23 July 2017

About my dad

My dad died forty days ago.



I've been lost for words since then, besides a wine-and-jetlag fueled post that was all about his nose and which I was very relieved to find in the morning that I had saved only to drafts.

Impressive though my dad's nose was, there are even more notable things that I think should be said about him.

First of all, he was incredibly kind. He cheerfully signed himself up for night duty when Smalls was a newborn who would only sleep when being held. He spent his vacation helping me repaint our house in the UK. He was there to pick me up at any hour of the night when I was a teenager.

One of my cousins wrote me a very nice note about how my dad's smile always made him feel like he was really a part of the family, and it was true that my dad would try to make everyone feel at ease. L remembers how nice he was, especially when they met for the first time and L had the challenging task of asking/informing my dad that he planned to marrying me. My dad said that he would be proud to have L -foreigner, atheist, politically-opposite, dramatically different in personality - as a son-in-law.

When I visited him in November, he told me that his biggest worry was that he would get meaner and meaner as the cancer took over his brain. He would try so hard to make sure he said 'Thank you' to those who helped him, even if it took a few minutes to get the words out. He ended every phone call by saying 'I love you.' and made sure to tell all of us kids that these final two years were the best of his life (because he had such a nice time having so many very nice people around him) - which I strongly suspect was intended to make us feel better about a very shit situation.

Second of all, my dad was so funny. He loved a good joke - especially if it was his own. Family lore includes The Time Dad Snorted Strawberry Soda Out Of His Nose Laughing At His Own Joke. His sense of humor ranged from sophisticated wordplay to Monty Python to the dregs of 'Dad jokes'. My knowledge of the Marx Brothers is embarrassingly extensive thanks to him. He loved a good pun and a funny story - and loved the sorts of stories that were funny at his own expense.

As a kid, I took it for granted, but looking back, it's astonishing how he gamely put up with four kids' worth of crappy childhood films, MacDonald's dinners as a special 'treat', and - crucially - our homemade presents. Especially precious to me is his laugh when he realized that his Father's Day present of a tie made from a butchered pair of tights, which he had been sporting all through the Sunday church service, had been created from a pair of noticeably unwashed tights.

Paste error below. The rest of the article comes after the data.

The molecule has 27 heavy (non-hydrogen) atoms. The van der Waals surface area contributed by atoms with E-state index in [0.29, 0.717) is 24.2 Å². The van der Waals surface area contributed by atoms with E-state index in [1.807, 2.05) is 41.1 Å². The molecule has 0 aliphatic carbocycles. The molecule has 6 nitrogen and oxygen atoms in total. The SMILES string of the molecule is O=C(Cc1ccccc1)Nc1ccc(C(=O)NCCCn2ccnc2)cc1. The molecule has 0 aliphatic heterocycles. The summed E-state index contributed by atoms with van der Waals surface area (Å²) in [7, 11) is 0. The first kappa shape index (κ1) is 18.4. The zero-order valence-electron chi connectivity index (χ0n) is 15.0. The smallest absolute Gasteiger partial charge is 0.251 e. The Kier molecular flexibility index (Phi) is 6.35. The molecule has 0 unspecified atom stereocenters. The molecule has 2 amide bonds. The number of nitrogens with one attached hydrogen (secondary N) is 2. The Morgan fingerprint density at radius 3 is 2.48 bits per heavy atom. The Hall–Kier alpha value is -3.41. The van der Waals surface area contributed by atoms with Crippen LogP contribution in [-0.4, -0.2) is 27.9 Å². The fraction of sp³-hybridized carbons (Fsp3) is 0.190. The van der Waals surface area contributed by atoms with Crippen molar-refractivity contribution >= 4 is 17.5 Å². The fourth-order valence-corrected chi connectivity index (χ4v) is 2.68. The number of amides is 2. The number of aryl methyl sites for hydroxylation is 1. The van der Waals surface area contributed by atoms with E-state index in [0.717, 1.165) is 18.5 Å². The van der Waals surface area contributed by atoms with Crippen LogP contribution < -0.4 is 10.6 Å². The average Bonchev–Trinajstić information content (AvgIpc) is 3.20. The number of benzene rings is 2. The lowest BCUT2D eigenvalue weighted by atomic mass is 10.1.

I feel the need to point out that I was six or seven and the tights were white with pink and blue balloons. My mom found the stinky-tights tie in his collection of precious things after he died.

Thirdly, my dad was exceptionally thrifty. He taught me how to budget and how to live within my means - something that I appreciate more and more the older I get. He instilled in me a wariness of buying on credit. He (along with my mom) worked hard to make a college fund for all of us kids and I'm certain I wouldn't have the financial security I have now if it hadn't been for my parents.

I perhaps didn't always appreciate his thriftiness. Take, for instance, my 21st birthday when he took me out for a celebratory dinner and then, noting the ridiculous mark up on the wine, inquired if it wasn't possible to get one glass of wine and split it between three?

Fourthly, he believed in God and was relentless in his desire to live in the best possible way. During my childhood, he was a staunch Calvinist and he later became an enthusiastic Serbian Orthodox convert.

He didn't believe in doing things in half-measure, especially when it came to religion, and he devotedly memorized catechisms, books of the Bible, songs and prayers. He served as a deacon and later, he was an 'altar boy' and did a beautiful reading/singing of Ezekiel 37 as part of the Orthodox service.

Fifthly, my dad would laugh about how he was 'Jack of all trades, master of none.' He taught himself cross stitch and basket-weaving, he rode a bike and a motorcycle. He did pencil drawing. He made amazing brownies. He fixed cars. He rocked the newspaper crossword. He dug holes in the garden where ever my mom requested. He dabbled in being an electrician and a plumber (the latter resulted in the classic story about how he replaced an upstairs toilet that hinged on the line 'the ceiling was bulging, so I thought I'd just push it up a bit...'). He was the family photographer and the family storyteller. He taught us kids algebra and how to drive. He was an excellent dishwashing buddy, singing Avril Lavigne hits as he dried dishes.

In short, it's been a very hard two years watching my amazing, interesting, hardworking dad try to hold on to himself against the all-consuming, all-destroying glioblastoma. He was only 58.

I really miss him. 

2 comments:

  1. I'm so sorry to hear about your father. What a sweet tribute to him. I hope you are well and surrounded with support.

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